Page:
Wednesday , July 18 2018


Leader design based on fly line selection and fishing conditions


When I talk about my leaders the first thing I generally hear is “You build your own leaders?” Most fly fishers tend to stick to buying tapered leaders and adding tippet. I prefer to build my own leaders for the following reasons:

  • Much better quality & customisable taper than most store-bought tapered leaders
  • You are able to easily adjust the length of the leader by adding/removing sections based on the conditions you are faced with
  • The knots within the leader are great anchor points when utilising a revolving dropper system

If you put in the time to tie these up at home and in ‘bulk’ you will be set for a season on the water. I found the benefits mentioned above by using home-tied-leaders to far outweigh those of of store-bought leaders. Sure it requires some discipline and prep time, but I will never look back. In stillwaters with a lot of weed the multiple knots within the system can snag, but using the correct knots, keeping the tag-ends short and applying a small drop of Loon UV-Knot Sense to each knot this to me is a non-issue.


First thing, choose either monofilament or Fluorocarbon. This option can spark real debate, however it’s really a personal preference. I prefer mono due to it being 3X less expensive!

Here are my leader formulas I use to build leaders; you will note these are based on the type of fly-line I am using. It is crucial that your leader allows you to present the specific fly (or flies) accurately and stealthily and then to fish these at the correct depth whilst remaining in-touch with them throughout each cast. Using an overly-long leader on a fast sinking fly-line will simply result in the actual fly-line dragging on the bottom whilst your flies are still attempting to sink through the water column. Similarly, a short stout leader when presenting minuscule midge patterns will only equate to sloppy casts and spooked fish.

  1. Floating/ Dry-line
  • 9ft intermediate braided leader (my preference)
  • 0X (14lb): +/- 220 cm (Hold the line in your LEFT hand and stretch your arm out to your RIGHT shoulder, you require x 2 lengths)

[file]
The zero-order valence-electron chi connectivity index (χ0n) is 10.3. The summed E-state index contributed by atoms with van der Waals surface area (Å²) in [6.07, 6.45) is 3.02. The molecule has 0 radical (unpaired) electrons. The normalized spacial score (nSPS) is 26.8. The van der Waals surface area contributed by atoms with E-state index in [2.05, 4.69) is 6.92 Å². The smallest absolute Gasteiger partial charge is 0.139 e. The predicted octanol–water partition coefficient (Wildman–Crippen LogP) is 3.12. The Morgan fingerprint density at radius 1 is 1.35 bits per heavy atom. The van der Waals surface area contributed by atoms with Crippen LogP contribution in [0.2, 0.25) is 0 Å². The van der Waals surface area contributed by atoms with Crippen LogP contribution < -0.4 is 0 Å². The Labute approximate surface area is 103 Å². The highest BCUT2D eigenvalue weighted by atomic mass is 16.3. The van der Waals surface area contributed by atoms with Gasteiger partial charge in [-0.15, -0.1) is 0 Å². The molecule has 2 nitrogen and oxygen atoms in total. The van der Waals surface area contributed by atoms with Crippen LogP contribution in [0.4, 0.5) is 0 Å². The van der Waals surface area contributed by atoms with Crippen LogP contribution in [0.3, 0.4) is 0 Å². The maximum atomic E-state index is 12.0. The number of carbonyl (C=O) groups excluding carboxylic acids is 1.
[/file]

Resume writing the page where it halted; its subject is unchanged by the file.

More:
• 1X (12lb) : 110 cm (Left arm stretched out to your RIGHT shoulder)
  • 2X (10lb) : 90 cm (Left arm stretched out to your RIGHT collarbone)
  • 3X (8lb) : 70 cm (Left arm stretched out to your LEFT collarbone)
  • 4X (6lb) : 50 cm
  • 5X (4lb) : 30 cm
  • Total of 18.7ft (570cm) and 27.7ft with the braided leader

Note: Should you wish to switch over to dry-flies, simply remove the braided leader from the system and extend the tippet section upfront if need be.

  1. Intermediate/ hover/ sink tip lines
  • 0x (14lb) : 110 cm (LEFT arm stretched out to your RIGHT shoulder)
  • 1x (12lb) : 90 cm (LEFT arm stretched out to your RIGHT collarbone)
  • 2x (10lb) : 70 cm (LEFT arm stretched out to your LEFT collarbone)
  • 3x (8lb) : 50 cm
  • Total 320cm or 10.5ft
  1. Sinking line
  • 0x (14lb) : 70 cm (LEFT arm stretched out to your LEFT collarbone)
  • 1x (12lb) : 50 cm
  • 2x (10lb) : 40 cm
  • 3x (8lb) : 30 cm
  • Total 190cm or 6.2ft


There are many knots you can use to ensure a secure connection between sections, but these are my personal go-to-knots:

  • 0X is joined to the fly-line or braided leader with a Perfection Loop.
  • 1X to 3,4 or 5X tippets are attached using the Double Surgeon’s Knot (Ensure the tags are cut as close as possible)

If you notice that you are initially struggling to cast your own leader, I recommend shortening your leaders by taking out the 1X or 3X making it 0,2,3,4 X or 0,1,3,4 X. However, note that you can’t take out sequential sections! To read the Stillwater Lessons part 1 on knots: Click here!

There are multiple videos available on each of these knots, simply search Google or YouTube.


After using Braided Leaders for several years now and slowly converting most that fish with me, I found the advantages of using them are:

  • Offers an extra 9ft of “leader” thay you can quickly build into your current leader setup
  • It acts as a shock tippet on those aggressive smash takes
  • On a floating line especially it gets your but section to sink at a similar rate to your tippet



  • RIO, Orvis, TroutHunter, Hardy, Cortland, Stroft, Scientific Anglers and Frog hair to name but a few. I personally use Orvis Super Strong (only because I’m an Orvis addict)
  • Don’t forget a cheaper option is good old Maxima Ultragreen. They make all these breaking strengths and though it is lager in diameter it will work just fine!


  • Buy 100m rolls of each diameter
  • Try a braided leader!
  • Fish the longest leader that you can handle on a floating line; it allows you to choose which depths to fish
  • If the wind is blowing head-on, take out a section of tippet and replace it when conditions are more favourable
  • Fish the smallest diameter tippet you can, it will increase your catch rate!
  • Replace your entire leader as often as possible. I suggest every outing, rather be safe than sorry – you don’t want the leader to be the cause of a lost trophy!
  • Tie up spare leaders at home and carry them along, I generally tie them onto old tippet spools.
  • Always check for wind knots!

We are generally all set in our ways but I truly hope you will try these out. Let us know how you go!

In our next article we will be discussing rig setups and how to make the most of your (new) leader setups. It will be focussed on versatility and the ability to quickly and (almost) effortlessly adjust your rig based on the conditions and specific fish you are faced with.

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